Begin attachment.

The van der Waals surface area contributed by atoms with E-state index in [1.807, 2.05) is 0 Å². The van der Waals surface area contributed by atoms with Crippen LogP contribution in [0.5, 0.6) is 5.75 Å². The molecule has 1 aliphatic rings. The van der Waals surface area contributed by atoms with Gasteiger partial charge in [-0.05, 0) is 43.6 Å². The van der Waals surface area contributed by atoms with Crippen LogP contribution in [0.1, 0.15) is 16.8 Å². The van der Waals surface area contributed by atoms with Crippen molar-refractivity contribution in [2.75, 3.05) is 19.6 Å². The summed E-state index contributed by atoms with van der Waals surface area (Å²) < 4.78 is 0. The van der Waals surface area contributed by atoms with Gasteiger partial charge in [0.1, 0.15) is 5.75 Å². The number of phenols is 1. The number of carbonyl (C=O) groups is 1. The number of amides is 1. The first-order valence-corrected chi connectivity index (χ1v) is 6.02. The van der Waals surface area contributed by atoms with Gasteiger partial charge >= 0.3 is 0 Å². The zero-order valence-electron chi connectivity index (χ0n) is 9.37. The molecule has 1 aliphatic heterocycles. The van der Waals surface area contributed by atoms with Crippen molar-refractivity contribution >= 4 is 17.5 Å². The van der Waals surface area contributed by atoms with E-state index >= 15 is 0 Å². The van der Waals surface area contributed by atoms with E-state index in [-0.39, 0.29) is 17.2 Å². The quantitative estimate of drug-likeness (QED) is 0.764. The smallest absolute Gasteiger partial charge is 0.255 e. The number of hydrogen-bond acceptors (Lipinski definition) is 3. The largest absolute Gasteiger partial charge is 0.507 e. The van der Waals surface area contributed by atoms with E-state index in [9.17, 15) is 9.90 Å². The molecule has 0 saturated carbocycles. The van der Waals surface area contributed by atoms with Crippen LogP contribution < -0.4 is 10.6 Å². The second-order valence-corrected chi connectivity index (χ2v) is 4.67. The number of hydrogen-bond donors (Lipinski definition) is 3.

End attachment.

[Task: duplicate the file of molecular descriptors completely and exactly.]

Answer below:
The van der Waals surface area contributed by atoms with E-state index in [1.807, 2.05) is 0 Å². The van der Waals surface area contributed by atoms with Crippen LogP contribution in [0.5, 0.6) is 5.75 Å². The molecule has 1 aliphatic rings. The van der Waals surface area contributed by atoms with Gasteiger partial charge in [-0.05, 0) is 43.6 Å². The van der Waals surface area contributed by atoms with Crippen LogP contribution in [0.1, 0.15) is 16.8 Å². The van der Waals surface area contributed by atoms with Crippen molar-refractivity contribution in [2.75, 3.05) is 19.6 Å². The summed E-state index contributed by atoms with van der Waals surface area (Å²) < 4.78 is 0. The van der Waals surface area contributed by atoms with Gasteiger partial charge in [0.1, 0.15) is 5.75 Å². The number of phenols is 1. The number of carbonyl (C=O) groups is 1. The number of amides is 1. The first-order valence-corrected chi connectivity index (χ1v) is 6.02. The van der Waals surface area contributed by atoms with Gasteiger partial charge >= 0.3 is 0 Å². The zero-order valence-electron chi connectivity index (χ0n) is 9.37. The molecule has 1 aliphatic heterocycles. The van der Waals surface area contributed by atoms with Crippen molar-refractivity contribution >= 4 is 17.5 Å². The van der Waals surface area contributed by atoms with E-state index >= 15 is 0 Å². The van der Waals surface area contributed by atoms with E-state index in [-0.39, 0.29) is 17.2 Å². The quantitative estimate of drug-likeness (QED) is 0.764. The smallest absolute Gasteiger partial charge is 0.255 e. The number of hydrogen-bond acceptors (Lipinski definition) is 3. The largest absolute Gasteiger partial charge is 0.507 e. The van der Waals surface area contributed by atoms with E-state index in [9.17, 15) is 9.90 Å². The molecule has 0 saturated carbocycles. The van der Waals surface area contributed by atoms with Crippen LogP contribution < -0.4 is 10.6 Å². The second-order valence-corrected chi connectivity index (χ2v) is 4.67. The number of hydrogen-bond donors (Lipinski definition) is 3.